Mental health patients in Scotland wait three years for discharge

23/06/16 .  GLASGOW. Stock shots of distresses woman , frightened woman , mental health , scared , domestic violence , violence towards woman, female, emotion , scared , anger, lone woman, fear.
23/06/16 . GLASGOW. Stock shots of distresses woman , frightened woman , mental health , scared , domestic violence , violence towards woman, female, emotion , scared , anger, lone woman, fear.
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Mental health patients in Scotland are spending more than three years stuck in acute wards before being 
discharged from hospital.

Details revealed under freedom of information rules show NHS Lothian had the longest wait, recorded at 1,200 days, while NHS Tayside 
listed one delay of 1,196 days and NHS Greater Glasgow and Clyde had one of 1,193.

Across the UK, at least 91 mental health patients have waited more than a year to be discharged, while in Scotland 19 have been waiting more than two years.

The revelation has led to an apology from the director of nursing for NHS Lothian, Prof Alex McMahon, while opposition politicians labelled the waits a “national disgrace”.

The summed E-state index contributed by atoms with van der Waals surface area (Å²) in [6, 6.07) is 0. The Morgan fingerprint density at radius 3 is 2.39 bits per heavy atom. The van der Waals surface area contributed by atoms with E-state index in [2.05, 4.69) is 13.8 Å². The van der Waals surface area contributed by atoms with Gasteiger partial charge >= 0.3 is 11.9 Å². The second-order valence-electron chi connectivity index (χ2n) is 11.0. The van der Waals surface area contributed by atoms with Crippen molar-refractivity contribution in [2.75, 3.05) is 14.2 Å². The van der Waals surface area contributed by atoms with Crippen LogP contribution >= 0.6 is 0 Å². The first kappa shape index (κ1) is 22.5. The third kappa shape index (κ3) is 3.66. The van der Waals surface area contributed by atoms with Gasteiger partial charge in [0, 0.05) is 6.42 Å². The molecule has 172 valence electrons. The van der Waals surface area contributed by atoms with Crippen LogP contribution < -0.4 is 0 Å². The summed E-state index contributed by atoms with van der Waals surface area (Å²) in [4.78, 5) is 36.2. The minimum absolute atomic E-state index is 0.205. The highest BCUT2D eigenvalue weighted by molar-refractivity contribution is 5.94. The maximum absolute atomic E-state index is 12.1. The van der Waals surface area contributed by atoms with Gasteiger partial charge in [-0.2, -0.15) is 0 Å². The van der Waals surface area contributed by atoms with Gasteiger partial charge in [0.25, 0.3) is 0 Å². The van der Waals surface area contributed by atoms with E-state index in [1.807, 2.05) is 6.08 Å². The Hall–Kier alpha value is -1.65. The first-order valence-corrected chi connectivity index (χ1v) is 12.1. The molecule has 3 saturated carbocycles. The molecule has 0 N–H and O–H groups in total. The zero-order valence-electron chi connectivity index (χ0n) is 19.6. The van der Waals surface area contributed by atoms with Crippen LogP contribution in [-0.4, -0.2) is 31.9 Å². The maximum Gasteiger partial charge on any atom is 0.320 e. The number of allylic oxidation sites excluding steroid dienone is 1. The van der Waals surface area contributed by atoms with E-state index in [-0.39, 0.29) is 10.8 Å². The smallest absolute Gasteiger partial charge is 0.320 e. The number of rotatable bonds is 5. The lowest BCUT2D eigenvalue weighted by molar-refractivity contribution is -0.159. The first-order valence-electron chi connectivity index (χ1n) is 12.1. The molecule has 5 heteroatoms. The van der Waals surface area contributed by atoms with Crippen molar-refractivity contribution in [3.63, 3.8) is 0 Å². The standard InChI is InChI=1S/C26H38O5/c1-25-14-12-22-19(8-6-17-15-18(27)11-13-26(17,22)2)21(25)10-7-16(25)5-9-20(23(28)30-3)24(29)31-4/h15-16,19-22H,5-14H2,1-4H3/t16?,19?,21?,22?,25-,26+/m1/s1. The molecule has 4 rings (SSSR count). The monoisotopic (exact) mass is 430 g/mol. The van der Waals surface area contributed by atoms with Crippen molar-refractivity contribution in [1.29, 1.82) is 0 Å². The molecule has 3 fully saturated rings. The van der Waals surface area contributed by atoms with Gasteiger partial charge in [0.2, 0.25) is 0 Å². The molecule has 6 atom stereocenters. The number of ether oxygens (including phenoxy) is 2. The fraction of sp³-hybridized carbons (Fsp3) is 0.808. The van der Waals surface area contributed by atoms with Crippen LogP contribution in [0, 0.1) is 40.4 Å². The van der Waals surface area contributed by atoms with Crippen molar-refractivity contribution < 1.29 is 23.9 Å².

Health Secretary Shona Robison described the cases as being under “exceptional circumstances” – as Conservatives, Labour and the 
Liberal Democrats all demanded action from the Scottish Government.

Prof McMahon said: “We would like to apologise to all patients who have experienced a delay in being discharged from care. We know no one wants to stay in care longer than they need to, which is why we aim to discharge patients as soon as we can.”

In February, when the FOI requests were processed, NHS Tayside had 29.4 per cent of acute mental health care beds taken up by patients who were ready for discharge.

The board said that this figure fluctuates and was down to 16 per cent on 1 August.

Scottish Conservative mental health spokeswoman
Annie Wells said: “The SNP has promised for years to tackle delayed discharge but the figures show no sign of improvement. Examples here show the extreme cases where vulnerable people are fit to leave hospital but have nowhere to go, sometimes for years on end. It’s unacceptable and has to be addressed as a matter of urgency.”

The Tayside and Glasgow patients had complex needs and were awaiting transfer to specialist units.

Professor Jason Leitch, national clinical director of healthcare quality and strategy, stressed those enduring long delays were “exceptional cases” affecting “very, very small numbers” of patients who faced “very, very long delays” to be discharged.

Ms Robison said: “These cases
are exceptional circumstances
– mental health patients can present extremely complex needs where mainstream 
care provision is simply unsuitable.”